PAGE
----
Culling ewes and lambs

A place to exchange ideas, stories, and to solve problems related to breeding the flock and delivering lambs.
springfarms
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Culling ewes and lambs

Postby springfarms » Thu Jul 13, 2017 10:21 pm

I have a very seasonal breeding Wiltpols. I have reached number where I can now start culling and I am really gearing my flock to earlier lambing so selecting heavily for that. I also cull for bad mothering and flighty temperaments. I have a ewe who has just lambed, so she fits the early lambing criteria, she lambed nice triplets and at first all looked okay. However we are in drought and I have been feeding my flock. She always hangs back and wont eat while the others are tucking into the lupins and hay I put out. After she lambed I saw that she was quite thin.

I then realised how flighty she really was and she basically has dragged her young lambs from one end of the big paddocks they are in to the other. 1 of her lambs just couldn't keep up and by the time I found him it was too late. The following day I found the other lamb dead. The only lamb that survived is the one that has run with her. She just doesn't look back when she decides to go and if the lambs don't keep up bad luck, I really hate that, the old cow.

So once the lamb is weaned the ewe is out of here. Her remaining lamb is a little ewe. I was wondering how important it is to cull the female offspring of these types of ewes. The ram is a lovely quiet fellow and has thrown some really nice fast growing lambs and ewes that have lambed early. This is his last year and I want to keep early ewe lambs from him. The mother ewe is not related to him.

DonDrewry
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Re: Culling ewes and lambs

Postby DonDrewry » Fri Jul 14, 2017 7:49 am

Having multiples is inheritable
Being a crap mom inheritable
Eating behavior is inheritable

What are the traits you like from dad? From a maternal standpoint that triplet ewe should probably be the first on your don't keep list. Most likely if you keep her you'll decide your ram isn't so good after all
Last edited by DonDrewry on Fri Jul 14, 2017 4:56 pm, edited 1 time in total.
Don Drewry

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Re: Culling ewes and lambs

Postby Blackshire » Fri Jul 14, 2017 1:53 pm

If she's just lambed, one option could be to cull the ewe immediately and hand raise the ewe triplet that has survived. Yes it's a costly and time consuming effort, but it will quieter the lamb down considerably and give you the opportunity to reverse one of the negative traits. Then review her first lambing for mothering qualities. If you have better alternative lambs to retain for future breeding, then consider letting the little one grow on mum then cull/sell both at the end of the season.

It sounds like you're at the stage where you need to cull regardless, so that ewe goes, no question, but I usually tally my desireable traits in order of importatance to my goals, then decide if the tait exhibited this year was worth a second try. I have had to cull after a second lambing on two ewes previously, while others go hate first time... and their ewe lambs too.

For me, good mothering is right near the top. Having said that, I aim for twins rather than triplets, so tend to keep ewe stock that were twins themselves. I still get the odd set of triplets, but when I do, I keep a close eye on them, maybe even putting them into one of my small 40m2 holding pens with good grass and a small shelter to monitor them.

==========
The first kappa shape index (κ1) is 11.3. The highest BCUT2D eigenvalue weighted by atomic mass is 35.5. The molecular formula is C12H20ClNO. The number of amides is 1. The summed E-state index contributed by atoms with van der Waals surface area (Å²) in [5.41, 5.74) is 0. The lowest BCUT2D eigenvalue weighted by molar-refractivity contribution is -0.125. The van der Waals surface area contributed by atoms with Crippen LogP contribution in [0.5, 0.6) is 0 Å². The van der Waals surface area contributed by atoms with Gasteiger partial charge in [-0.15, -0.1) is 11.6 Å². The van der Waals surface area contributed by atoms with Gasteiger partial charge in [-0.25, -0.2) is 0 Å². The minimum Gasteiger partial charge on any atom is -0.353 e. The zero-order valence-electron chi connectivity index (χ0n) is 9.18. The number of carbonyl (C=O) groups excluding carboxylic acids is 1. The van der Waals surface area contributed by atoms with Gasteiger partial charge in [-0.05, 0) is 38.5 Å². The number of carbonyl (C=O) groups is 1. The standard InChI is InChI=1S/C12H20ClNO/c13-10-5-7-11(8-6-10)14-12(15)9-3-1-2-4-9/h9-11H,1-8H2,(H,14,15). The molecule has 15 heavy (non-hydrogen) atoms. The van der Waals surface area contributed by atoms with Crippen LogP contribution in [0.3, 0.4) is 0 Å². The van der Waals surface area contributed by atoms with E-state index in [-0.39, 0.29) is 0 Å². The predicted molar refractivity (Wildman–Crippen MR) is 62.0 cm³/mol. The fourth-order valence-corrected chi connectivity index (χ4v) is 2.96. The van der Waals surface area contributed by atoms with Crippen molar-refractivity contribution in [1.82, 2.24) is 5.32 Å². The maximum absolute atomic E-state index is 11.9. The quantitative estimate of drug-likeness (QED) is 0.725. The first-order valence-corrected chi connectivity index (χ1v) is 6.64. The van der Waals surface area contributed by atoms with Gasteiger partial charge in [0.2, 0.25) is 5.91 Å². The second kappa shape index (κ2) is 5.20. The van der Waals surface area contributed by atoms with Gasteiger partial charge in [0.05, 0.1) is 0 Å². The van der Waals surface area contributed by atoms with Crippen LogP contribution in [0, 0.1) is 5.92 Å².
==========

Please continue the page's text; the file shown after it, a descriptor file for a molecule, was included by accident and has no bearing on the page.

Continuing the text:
Once they get past that first few days, I'll often run my couple of ewes with triplets ahead of my main flock so they always get the best of the feed.

We're due to commence lambing in just over a week. I got a new ram this season so looking forward to seeing what he throws...

All the best.

John
8.5 acres. 18-20 breeding ewes and 2 rams.
Running Polled Wiltshire sheep of a high caliber and trying to achieve a fully black equivalent without shedding/feet/worm resistance compromise.

springfarms
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Re: Culling ewes and lambs

Postby springfarms » Sat Jul 15, 2017 8:19 pm

Thanks for the input.

I think I will cull them both. I have some really nice young ewes from the ram I liked that are all currently lambing twins and doing a really good mothering job and happily come to the feed trough with their lambs. I have another maiden flock out of him mated to an interstate ram that I am waiting on, hoping that ram is a good match.

The flighty ewe is from an original cohort of ewes from another line that I never really liked, most of that cohort went last year, ewes that lambed a lot of triplets and that gave me no end of trouble with their bad mothering and flighty behaviour!.

I liked the ram just because of the type of lamb he throws, his really nice calm nature and his daughters seem to be nice quiet early lambing good mothers even though some of them were from the flighty cohort of ewes. He is a twin from and early lambing mother and he showed really good eye muscle growth when scanned. His genes definitely have had an influence on my original rag tag flock for the better. Sadly he had an accident and I had to put him down or I would likely have kept him for another year. I have choice now so I think I will stick very strongly to good mothering, easy to handle and good eaters and not risk more trouble.

I will go back to that stud and see what they have for a new ram.


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